The Russian Orthodox Church has long been allied with the state, even during the Soviet era when the relationship was somewhat strained. When Stalin got (or at least tolerated) religion, you know things were bad in the mother country. Under Putin and Medvedev, the relationship has become even more cozy. Russian Orthodoxy is no stranger to power.
This makes its handling of great Russian writers — many of them metaphysically anguished — all the more interesting. Given the cachet and harmlessness of lap dogs, it should be no surprise that Checkhov is in but that Tolstoy is out. Tolstoy’s excommunication from the church for his unorthodox though staunchly Christian mysticism apparently still rankles, given that the church refuses to acknowledge him.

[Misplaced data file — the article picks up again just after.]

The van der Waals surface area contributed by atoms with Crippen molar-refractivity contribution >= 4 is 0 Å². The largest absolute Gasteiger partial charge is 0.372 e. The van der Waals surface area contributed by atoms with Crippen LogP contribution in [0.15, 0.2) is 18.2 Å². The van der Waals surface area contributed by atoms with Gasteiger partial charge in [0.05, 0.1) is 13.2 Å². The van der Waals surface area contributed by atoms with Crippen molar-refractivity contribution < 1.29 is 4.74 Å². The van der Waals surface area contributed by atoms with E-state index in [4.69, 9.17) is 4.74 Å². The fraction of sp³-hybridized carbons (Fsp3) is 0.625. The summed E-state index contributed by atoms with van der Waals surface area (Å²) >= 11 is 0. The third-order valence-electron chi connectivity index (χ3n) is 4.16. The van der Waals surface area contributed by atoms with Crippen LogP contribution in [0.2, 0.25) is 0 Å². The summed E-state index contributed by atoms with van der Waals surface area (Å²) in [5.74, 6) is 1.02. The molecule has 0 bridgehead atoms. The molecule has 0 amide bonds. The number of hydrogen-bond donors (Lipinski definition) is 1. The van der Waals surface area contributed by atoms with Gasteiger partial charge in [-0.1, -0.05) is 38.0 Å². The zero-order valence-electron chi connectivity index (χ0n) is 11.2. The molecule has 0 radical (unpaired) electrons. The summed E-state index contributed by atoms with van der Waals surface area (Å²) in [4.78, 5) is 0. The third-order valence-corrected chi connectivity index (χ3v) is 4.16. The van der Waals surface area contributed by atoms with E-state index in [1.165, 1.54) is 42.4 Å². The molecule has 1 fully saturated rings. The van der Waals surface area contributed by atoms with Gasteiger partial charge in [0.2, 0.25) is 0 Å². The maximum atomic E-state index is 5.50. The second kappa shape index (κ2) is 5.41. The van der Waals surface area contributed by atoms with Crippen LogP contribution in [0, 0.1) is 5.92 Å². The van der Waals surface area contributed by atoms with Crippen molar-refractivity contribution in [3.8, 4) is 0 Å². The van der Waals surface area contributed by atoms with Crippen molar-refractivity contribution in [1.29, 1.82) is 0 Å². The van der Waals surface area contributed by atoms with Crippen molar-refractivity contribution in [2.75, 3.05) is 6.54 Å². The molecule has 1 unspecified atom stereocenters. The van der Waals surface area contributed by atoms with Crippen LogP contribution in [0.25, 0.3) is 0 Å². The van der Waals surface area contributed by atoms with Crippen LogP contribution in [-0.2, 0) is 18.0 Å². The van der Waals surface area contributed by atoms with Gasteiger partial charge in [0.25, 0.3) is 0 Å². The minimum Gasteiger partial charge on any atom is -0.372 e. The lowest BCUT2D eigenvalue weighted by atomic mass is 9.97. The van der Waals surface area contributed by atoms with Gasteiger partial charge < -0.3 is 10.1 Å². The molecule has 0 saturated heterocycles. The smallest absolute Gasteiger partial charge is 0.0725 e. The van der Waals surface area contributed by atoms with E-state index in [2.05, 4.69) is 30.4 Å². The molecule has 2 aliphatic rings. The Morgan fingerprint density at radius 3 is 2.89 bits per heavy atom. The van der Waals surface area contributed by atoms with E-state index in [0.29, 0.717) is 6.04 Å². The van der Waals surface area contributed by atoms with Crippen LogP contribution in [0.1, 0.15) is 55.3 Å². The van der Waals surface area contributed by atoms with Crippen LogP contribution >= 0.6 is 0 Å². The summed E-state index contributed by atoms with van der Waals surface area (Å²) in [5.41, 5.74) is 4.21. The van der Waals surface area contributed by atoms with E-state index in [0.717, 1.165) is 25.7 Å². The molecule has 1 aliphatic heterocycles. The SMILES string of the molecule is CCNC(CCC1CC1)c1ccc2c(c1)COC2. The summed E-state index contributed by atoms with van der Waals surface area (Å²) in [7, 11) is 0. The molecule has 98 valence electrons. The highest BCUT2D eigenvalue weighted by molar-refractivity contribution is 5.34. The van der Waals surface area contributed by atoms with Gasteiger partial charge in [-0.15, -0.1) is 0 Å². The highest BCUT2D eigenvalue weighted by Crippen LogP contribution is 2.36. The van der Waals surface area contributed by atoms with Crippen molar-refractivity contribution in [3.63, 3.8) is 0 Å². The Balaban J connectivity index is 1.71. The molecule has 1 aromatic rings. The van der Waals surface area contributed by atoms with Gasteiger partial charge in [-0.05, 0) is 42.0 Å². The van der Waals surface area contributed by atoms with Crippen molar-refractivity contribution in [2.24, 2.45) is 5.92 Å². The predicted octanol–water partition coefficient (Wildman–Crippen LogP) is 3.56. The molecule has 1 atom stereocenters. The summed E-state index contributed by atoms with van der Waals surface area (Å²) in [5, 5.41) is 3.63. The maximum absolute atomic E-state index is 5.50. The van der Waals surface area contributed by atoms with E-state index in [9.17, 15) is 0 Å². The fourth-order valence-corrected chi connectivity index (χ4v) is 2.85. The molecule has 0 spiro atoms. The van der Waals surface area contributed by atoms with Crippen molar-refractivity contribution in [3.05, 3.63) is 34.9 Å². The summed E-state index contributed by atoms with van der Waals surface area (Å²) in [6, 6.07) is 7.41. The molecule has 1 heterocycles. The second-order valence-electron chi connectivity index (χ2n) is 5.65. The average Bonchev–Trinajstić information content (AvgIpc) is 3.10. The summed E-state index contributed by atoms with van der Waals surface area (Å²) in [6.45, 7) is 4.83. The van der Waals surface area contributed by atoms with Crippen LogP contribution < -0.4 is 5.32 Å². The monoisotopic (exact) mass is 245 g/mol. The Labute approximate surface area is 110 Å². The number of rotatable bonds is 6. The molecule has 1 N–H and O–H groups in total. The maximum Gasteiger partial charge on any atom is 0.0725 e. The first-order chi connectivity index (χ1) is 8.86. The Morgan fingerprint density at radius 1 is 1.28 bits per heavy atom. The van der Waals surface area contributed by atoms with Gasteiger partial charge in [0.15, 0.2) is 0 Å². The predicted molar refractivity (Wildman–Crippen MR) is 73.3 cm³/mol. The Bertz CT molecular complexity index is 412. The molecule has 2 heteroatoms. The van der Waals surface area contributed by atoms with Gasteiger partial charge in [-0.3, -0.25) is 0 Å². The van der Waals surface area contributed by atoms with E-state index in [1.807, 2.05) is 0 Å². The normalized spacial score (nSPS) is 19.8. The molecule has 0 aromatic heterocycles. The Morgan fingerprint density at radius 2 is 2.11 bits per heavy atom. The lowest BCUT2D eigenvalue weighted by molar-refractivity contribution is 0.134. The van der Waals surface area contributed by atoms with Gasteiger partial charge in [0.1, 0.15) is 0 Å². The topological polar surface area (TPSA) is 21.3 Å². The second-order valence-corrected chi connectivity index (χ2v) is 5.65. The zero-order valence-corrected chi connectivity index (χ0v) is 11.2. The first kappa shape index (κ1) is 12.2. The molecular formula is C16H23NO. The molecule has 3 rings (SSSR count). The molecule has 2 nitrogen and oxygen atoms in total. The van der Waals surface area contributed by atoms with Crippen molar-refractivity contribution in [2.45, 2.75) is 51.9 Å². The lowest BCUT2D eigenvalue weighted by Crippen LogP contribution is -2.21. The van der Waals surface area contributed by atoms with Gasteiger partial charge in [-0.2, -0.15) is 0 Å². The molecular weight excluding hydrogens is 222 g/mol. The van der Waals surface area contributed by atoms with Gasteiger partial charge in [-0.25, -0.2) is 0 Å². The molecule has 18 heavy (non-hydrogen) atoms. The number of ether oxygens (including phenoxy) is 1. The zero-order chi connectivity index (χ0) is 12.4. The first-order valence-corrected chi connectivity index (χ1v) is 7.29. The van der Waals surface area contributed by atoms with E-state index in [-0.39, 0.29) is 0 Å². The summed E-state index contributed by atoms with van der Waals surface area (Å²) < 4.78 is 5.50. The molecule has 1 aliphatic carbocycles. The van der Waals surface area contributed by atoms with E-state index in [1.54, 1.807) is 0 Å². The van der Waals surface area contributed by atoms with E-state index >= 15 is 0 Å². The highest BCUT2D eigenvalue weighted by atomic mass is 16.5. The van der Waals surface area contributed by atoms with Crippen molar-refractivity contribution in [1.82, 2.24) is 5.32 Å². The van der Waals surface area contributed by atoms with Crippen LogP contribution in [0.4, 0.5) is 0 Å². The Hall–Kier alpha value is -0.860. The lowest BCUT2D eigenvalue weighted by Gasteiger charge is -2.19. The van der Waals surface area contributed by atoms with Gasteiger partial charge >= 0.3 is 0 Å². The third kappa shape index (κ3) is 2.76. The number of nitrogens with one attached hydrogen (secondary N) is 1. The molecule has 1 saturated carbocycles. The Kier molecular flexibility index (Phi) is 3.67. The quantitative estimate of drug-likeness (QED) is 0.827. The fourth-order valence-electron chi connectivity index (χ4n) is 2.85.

If this is Tolstoy’s fate, one can only imagine that the even more incisive and dark Dostoevsky is less welcome. There were few (if any) more astute observers of religion, or the irony and hypocrisy so frequently associated with its Russian forms.